Splendid Teapot Racer, Part 1
Shortly after Steampunk November, I decided to try my hand at Splendid Teapot Racing. I bought a remote control truck at RadioShack (non-returnable). Two weeks later, Kroger had them on sale for half as much. Now I have the week off for the holiday and it is time to make my racer.
What is Splendid Teapot Racing
Over in the land of Hobbits and Weta Workshop, the steampunks have come up with an exciting contest. Take a remote control car and turn it into a remote control teapot. Then run it through an obstacle course on timed trials. The best score based on time, appearance, entertainment and bribery wins.
Per the New Zealand rules, the racer must be no larger than 30cm by 30cm by 40cm*. It must also have a teapot on it. Usually people remove the original body and creatively build a new one to support the teapot. The courses are designed to be silly and hard, so a fast car isn’t a bonus.
* That’s Height, width and Length respectively. 30cm = 11.8 inches. 40cm = 15.7 inches. I should measure my rig, but I suspect it’s below the limit and the ship has sailed.
The Remote Control Vehicle
I purchased a remote control truck for $40 from RadioShack. It’s not as awesome as the one I had in college. But it will probably do the job. I think you can find a cheaper one of the same quality. I chose a truck because it would ride higher and have large wheels and be level. My model has a black chassis with fancy truck body screwed on top. I think it will be easy to unscrew and remove the body, giving me a nice level base to work with.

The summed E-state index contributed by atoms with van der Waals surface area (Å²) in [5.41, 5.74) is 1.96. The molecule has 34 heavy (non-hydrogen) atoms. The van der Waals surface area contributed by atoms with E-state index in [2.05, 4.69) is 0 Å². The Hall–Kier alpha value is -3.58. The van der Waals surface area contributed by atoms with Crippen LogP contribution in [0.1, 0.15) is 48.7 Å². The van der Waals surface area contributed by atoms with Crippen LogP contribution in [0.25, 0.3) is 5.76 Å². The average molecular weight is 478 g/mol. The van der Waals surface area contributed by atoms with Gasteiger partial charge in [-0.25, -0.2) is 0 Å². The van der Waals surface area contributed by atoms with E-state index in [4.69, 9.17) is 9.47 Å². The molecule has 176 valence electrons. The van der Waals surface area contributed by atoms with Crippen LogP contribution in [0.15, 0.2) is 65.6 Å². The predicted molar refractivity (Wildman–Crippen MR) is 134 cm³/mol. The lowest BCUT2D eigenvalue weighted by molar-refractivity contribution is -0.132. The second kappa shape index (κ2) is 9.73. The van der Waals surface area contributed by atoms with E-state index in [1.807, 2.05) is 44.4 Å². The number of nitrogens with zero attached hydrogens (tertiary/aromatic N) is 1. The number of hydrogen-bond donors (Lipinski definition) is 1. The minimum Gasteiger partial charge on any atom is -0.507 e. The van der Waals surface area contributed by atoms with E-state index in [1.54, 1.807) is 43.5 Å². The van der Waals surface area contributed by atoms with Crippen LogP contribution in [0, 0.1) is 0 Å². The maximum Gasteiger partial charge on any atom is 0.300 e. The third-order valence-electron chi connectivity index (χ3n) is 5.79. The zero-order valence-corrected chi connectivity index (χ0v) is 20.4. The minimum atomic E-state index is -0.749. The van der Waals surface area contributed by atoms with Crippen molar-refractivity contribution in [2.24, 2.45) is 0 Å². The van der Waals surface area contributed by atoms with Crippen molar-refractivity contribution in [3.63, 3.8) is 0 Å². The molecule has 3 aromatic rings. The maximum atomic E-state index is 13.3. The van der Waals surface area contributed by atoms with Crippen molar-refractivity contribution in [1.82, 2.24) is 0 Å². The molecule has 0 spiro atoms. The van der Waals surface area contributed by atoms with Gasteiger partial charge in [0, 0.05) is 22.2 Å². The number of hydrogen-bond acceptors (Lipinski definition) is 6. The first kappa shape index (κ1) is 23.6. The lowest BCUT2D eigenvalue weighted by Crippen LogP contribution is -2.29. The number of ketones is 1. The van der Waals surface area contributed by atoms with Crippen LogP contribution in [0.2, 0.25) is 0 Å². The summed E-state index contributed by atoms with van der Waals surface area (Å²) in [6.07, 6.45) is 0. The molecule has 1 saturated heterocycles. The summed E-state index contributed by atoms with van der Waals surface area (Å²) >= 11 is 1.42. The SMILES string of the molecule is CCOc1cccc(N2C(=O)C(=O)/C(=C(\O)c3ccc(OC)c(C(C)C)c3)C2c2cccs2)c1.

My wife loves me and ordered a new $18 tin teapot set from eBay. It comes with a tray, cups, saucers and teapot. I think I will mount the tray to the chassis via the same holes the body used. Then bolt the teapot and a cup and saucer to the tray. Using screws and bolts will make it easier to move this to a better chassis or repaint anything.
There’s something about getting a brand new thing and taking it apart to be used as something else straight away. I must admit, I put batteries into my truck and tried it out once on my driveway. But now, it’s time to tear it down and prepare it for the real reason I bought it.
In the next installment, I’ll have drilled and screwed and possibly painted this back into a working Splendid Teapot Racer. If you want to see details of how I disassembled or rebuilt this, please add a comment so I know to take more pictures and document. Every car is different, and being rather handy with tools, I can zip through the work and skip something you want to see more of*.
*I darn near finished the entire project this morning, but I’m painting some parts and then I’ll be gluing them on. So I have to be patient, and so will you.
Note: Part 2 is now published, click HERE to continue reading